FORGOTTEN MAKES NO. 90:

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Forgotten Makes No. 90: The Calcott

WHENEVER the Calcott is mentioned I think of the “Four Cs” — Calcott, Calthorpe, Cluley and Clyno. I have never owned a Calcott but do have a Calthorpe two-seater and a Cluley chassis, and I used to own a Clyno. All can be said to be representative of those small cars which met motoring needs when more and more people began to afford cars and went out and about in them. Some of the many makes to which this applied were good, some were bad, but their fate was not necessarily allied to their effectiveness in the market place.

Usually mass-production by Morris and Austin enabled good cars to be offered at such competitive prices that the small output makes, even if of high quality, eventually just could not compete. That applies to the Calthorpe and the Cluley, but the Clyno very nearly survived. Lack of capital, coupled to the recession that quickly followed the Armistice of 1918, together with sparcity of supplies arising from the moulders’ strike and other industrial unrest, killed off many automotive ventures in the ’20s. I think it can be said that this was what befell the Calcott. It began, as with so many pioneer makes, with the cycle industry. There were two Calcott brothers who, after toying with various businesses, turned to small time bicycle manufacture in 1886, in conjunction with a partner, Enoch J West,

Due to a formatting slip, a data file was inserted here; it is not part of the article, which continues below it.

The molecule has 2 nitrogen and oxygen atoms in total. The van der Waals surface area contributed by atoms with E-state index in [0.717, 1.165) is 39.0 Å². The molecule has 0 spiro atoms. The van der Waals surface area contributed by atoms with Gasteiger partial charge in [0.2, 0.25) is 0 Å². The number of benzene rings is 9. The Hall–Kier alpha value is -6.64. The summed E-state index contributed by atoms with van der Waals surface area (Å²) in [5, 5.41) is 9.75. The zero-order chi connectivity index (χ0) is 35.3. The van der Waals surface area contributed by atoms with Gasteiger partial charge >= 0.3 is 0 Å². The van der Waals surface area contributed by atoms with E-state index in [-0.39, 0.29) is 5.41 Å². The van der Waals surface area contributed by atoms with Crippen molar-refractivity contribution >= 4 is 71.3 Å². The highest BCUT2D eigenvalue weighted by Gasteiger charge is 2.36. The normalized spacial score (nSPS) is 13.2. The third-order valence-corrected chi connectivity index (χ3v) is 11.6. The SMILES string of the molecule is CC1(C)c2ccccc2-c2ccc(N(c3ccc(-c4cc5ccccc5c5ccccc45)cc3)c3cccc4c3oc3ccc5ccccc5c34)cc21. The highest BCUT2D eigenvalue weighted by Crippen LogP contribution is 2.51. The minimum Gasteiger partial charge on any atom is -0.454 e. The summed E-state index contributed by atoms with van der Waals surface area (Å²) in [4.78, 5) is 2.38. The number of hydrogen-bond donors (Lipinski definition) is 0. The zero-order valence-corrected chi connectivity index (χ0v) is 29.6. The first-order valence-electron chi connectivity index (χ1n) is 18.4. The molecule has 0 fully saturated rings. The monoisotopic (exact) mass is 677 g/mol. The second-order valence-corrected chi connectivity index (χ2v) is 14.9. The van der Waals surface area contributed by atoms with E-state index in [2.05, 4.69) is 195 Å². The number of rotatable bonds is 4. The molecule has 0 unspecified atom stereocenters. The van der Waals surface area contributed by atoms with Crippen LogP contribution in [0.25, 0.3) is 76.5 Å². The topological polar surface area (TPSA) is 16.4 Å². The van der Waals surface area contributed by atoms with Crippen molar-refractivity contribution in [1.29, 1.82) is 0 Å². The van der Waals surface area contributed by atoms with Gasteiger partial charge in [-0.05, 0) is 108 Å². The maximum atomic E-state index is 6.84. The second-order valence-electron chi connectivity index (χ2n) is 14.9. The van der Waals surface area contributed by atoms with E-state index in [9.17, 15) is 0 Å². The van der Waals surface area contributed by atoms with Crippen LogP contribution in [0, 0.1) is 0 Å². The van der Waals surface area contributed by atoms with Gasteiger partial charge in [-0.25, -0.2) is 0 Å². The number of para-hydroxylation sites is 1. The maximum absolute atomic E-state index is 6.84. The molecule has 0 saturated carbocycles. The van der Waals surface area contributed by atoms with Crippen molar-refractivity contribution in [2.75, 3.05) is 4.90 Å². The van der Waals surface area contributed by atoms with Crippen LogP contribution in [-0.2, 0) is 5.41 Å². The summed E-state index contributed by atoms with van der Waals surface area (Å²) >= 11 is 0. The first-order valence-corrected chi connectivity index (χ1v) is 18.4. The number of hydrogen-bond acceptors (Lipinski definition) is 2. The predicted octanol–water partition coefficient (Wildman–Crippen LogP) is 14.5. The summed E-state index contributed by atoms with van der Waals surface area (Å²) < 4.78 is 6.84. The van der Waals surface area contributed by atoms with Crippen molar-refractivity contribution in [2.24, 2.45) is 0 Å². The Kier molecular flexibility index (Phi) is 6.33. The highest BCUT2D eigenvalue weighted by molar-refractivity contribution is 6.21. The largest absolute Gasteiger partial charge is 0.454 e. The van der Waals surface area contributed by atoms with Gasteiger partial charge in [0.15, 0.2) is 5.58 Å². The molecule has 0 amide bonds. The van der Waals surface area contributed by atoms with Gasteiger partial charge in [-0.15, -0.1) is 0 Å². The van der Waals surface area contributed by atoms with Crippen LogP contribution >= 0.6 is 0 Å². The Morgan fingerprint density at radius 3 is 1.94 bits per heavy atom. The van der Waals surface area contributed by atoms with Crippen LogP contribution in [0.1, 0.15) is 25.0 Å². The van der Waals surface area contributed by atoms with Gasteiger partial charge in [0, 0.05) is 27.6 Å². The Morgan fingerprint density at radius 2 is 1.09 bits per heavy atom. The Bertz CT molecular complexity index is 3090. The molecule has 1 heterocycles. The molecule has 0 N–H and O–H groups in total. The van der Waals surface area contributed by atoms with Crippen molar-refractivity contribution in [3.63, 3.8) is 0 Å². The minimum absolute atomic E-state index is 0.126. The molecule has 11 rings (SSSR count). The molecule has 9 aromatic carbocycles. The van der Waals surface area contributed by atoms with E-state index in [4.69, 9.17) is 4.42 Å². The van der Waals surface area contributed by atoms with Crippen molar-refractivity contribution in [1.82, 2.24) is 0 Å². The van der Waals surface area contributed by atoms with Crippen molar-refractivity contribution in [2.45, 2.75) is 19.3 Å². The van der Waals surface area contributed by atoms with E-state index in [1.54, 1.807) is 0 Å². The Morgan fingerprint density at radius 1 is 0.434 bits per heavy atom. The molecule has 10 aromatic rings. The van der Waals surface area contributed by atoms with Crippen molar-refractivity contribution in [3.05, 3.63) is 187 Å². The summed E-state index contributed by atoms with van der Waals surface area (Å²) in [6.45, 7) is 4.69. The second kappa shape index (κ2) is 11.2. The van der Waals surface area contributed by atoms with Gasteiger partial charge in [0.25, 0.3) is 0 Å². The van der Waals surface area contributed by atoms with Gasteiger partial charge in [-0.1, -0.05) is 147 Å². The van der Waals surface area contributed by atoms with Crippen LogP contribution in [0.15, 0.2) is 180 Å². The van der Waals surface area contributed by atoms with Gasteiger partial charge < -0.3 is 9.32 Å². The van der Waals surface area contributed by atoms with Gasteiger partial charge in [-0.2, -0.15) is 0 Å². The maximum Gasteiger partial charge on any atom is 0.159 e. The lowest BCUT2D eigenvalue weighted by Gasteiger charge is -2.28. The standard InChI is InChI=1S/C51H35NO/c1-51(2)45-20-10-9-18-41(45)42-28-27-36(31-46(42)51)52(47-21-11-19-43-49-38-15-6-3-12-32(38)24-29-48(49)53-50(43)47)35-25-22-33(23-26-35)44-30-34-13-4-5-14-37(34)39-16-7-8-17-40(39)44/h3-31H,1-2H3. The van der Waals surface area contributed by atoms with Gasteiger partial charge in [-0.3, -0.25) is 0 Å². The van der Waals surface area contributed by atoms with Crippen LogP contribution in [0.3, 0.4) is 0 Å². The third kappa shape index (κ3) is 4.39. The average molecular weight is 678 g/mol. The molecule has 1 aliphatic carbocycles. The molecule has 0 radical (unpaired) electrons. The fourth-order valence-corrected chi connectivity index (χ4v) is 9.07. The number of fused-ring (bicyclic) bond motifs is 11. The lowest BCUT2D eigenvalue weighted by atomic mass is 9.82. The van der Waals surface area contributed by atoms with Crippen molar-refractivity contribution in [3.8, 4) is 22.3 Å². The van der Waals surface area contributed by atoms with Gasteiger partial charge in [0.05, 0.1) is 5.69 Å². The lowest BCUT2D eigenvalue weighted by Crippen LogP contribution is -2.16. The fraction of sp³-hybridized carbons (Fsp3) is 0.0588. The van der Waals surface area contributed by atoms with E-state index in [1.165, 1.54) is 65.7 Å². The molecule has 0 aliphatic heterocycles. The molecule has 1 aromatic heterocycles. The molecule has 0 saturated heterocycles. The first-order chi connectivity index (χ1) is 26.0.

who had been associated with Progress bicycles. West left in the ’90s to look after his Progress interests, when motorcars began to link themselves to cyclemaking. He went on to make such things as the Ranger cyclecar in 1912, parts from his Foleshill factory for the now wellestablished Motor Trade, including chassis, and before that had been associated with the West-Aster car, the last-named another forgotten make!